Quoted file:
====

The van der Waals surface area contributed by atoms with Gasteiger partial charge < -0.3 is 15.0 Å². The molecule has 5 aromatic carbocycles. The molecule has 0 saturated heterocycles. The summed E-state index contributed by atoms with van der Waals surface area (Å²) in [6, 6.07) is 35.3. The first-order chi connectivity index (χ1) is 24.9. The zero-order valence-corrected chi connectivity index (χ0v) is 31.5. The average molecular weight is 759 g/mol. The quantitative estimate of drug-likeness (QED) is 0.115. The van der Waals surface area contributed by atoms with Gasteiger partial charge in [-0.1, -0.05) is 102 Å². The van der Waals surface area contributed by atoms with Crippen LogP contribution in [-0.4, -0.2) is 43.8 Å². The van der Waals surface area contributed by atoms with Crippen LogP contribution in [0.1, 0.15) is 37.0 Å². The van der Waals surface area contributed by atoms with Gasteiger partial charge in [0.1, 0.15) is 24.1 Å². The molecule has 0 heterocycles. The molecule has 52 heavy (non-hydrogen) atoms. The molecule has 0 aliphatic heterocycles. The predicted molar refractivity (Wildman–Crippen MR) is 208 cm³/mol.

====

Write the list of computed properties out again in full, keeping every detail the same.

The van der Waals surface area contributed by atoms with Gasteiger partial charge < -0.3 is 15.0 Å². The molecule has 5 aromatic carbocycles. The molecule has 0 saturated heterocycles. The summed E-state index contributed by atoms with van der Waals surface area (Å²) in [6, 6.07) is 35.3. The first-order chi connectivity index (χ1) is 24.9. The zero-order valence-corrected chi connectivity index (χ0v) is 31.5. The average molecular weight is 759 g/mol. The quantitative estimate of drug-likeness (QED) is 0.115. The van der Waals surface area contributed by atoms with Gasteiger partial charge in [-0.1, -0.05) is 102 Å². The van der Waals surface area contributed by atoms with Crippen LogP contribution in [-0.4, -0.2) is 43.8 Å². The van der Waals surface area contributed by atoms with Crippen LogP contribution in [0.1, 0.15) is 37.0 Å². The van der Waals surface area contributed by atoms with Gasteiger partial charge in [0.1, 0.15) is 24.1 Å². The molecule has 0 heterocycles. The molecule has 52 heavy (non-hydrogen) atoms. The molecule has 0 aliphatic heterocycles. The predicted molar refractivity (Wildman–Crippen MR) is 208 cm³/mol.